Concluding, voluntary action, civil society, organized citizens, it is all on the rise. It is a rise of direct solidarity. It is a rise of volunteer energy, also with the new technologies.It is a rise of communities based responsibility, policy and action. That is a positive perspective compared to all the gloomy pictures of a highly individualized world. Simply put, there is no crisis in the energy and action of the direct solidarity.But, at the same time all this communities based action bears the risk of lacking a collective, common agenda of and for the communities. This is where a new balance between civic driven change and government driven change is needed. In that perspective, the challenge is not about finding and mobilizing enough resources, but making certain that these resources are not used to reach conflicting goals!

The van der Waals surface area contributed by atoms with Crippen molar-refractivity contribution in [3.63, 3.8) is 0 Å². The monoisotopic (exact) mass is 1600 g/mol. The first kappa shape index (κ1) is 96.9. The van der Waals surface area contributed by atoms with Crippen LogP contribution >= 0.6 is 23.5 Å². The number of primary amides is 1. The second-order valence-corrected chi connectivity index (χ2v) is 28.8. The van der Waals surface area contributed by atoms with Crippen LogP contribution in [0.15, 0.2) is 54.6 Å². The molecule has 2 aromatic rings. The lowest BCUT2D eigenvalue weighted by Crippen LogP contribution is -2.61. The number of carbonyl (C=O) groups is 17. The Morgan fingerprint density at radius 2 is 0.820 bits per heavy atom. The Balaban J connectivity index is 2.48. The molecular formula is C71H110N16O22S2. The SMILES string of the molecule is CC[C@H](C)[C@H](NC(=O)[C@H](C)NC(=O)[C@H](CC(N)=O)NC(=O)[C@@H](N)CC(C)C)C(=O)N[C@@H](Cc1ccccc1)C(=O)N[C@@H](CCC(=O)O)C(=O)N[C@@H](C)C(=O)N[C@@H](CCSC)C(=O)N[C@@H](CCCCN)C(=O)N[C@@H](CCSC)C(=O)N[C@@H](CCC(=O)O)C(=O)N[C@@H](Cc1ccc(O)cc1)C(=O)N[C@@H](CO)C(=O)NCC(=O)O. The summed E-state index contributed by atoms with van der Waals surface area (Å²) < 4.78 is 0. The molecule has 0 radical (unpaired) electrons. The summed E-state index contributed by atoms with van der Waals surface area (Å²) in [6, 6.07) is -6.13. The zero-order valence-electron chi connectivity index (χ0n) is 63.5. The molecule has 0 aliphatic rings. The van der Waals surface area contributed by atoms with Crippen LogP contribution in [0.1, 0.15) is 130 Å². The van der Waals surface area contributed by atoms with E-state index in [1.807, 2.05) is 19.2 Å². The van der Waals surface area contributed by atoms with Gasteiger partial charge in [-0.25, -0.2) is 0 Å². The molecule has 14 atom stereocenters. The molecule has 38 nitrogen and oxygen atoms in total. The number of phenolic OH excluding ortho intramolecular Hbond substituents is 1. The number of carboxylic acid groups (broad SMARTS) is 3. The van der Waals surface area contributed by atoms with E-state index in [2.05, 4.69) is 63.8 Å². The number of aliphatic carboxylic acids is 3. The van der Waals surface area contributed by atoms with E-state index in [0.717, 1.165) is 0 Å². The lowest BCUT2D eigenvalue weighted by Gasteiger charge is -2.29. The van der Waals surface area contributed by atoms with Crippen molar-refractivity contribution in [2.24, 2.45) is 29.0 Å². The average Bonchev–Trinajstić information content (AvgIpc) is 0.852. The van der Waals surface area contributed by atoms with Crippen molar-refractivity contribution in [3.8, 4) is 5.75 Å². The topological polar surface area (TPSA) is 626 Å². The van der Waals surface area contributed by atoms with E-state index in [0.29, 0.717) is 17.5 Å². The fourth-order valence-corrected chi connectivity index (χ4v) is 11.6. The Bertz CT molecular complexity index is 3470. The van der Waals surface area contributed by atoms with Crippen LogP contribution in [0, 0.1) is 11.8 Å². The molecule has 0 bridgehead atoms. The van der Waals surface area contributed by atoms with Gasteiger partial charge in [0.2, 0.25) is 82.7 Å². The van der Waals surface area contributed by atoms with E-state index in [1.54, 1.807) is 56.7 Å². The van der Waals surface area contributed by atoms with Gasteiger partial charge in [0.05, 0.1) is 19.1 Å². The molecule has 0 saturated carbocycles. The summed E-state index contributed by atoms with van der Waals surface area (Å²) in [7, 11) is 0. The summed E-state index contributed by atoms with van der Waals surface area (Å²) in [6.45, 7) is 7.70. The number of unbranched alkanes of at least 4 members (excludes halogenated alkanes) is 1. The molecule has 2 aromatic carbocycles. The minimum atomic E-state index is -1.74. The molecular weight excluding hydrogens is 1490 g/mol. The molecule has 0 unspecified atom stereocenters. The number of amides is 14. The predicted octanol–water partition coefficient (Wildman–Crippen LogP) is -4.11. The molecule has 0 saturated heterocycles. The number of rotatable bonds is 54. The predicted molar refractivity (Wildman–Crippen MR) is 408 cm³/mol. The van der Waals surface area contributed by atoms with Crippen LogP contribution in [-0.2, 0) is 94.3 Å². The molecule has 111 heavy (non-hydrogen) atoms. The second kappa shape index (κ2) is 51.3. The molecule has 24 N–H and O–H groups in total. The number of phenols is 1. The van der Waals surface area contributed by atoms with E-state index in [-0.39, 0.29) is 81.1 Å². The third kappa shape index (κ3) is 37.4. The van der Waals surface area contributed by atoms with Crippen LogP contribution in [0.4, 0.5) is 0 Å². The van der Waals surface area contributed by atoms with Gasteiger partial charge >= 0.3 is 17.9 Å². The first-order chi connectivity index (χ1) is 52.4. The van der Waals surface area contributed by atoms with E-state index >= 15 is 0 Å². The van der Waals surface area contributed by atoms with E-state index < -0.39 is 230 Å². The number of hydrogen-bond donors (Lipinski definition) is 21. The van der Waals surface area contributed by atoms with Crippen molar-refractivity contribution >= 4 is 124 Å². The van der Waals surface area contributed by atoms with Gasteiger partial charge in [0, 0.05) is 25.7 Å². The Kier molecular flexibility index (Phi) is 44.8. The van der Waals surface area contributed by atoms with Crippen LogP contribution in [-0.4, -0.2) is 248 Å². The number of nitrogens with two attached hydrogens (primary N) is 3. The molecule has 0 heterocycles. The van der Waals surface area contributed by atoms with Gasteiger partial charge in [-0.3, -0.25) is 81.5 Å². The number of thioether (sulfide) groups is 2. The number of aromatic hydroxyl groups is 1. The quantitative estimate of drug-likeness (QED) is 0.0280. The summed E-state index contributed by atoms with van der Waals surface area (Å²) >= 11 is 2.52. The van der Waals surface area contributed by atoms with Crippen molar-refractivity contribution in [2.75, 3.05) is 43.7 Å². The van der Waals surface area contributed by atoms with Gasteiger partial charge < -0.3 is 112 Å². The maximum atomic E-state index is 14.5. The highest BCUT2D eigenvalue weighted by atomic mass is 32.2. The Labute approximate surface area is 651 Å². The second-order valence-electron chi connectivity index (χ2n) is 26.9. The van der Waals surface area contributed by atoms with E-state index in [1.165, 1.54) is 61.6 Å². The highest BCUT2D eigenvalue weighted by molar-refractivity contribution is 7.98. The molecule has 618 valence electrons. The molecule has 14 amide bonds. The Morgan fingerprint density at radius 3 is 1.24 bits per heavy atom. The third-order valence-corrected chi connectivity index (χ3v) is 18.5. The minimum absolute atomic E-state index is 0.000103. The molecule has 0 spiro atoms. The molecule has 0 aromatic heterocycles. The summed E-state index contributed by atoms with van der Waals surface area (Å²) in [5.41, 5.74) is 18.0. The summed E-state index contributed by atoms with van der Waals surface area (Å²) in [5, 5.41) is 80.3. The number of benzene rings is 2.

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This paper is based upon the transcript of a lecture as part of the “The Challenges of Social Engagement in Israel: Volunteering, Philanthropy and Civil Society within Changing Reality” conference in Israel in 2018.
For a brief policy background of the developments in the Netherlands see https://www.raadrvs.nl/binaries/raadrvs/documenten/publicaties/2013/12/01/rmo-factsheet-forms-of-diversity/RMO_factsheet_Forms_of_diversity.pdf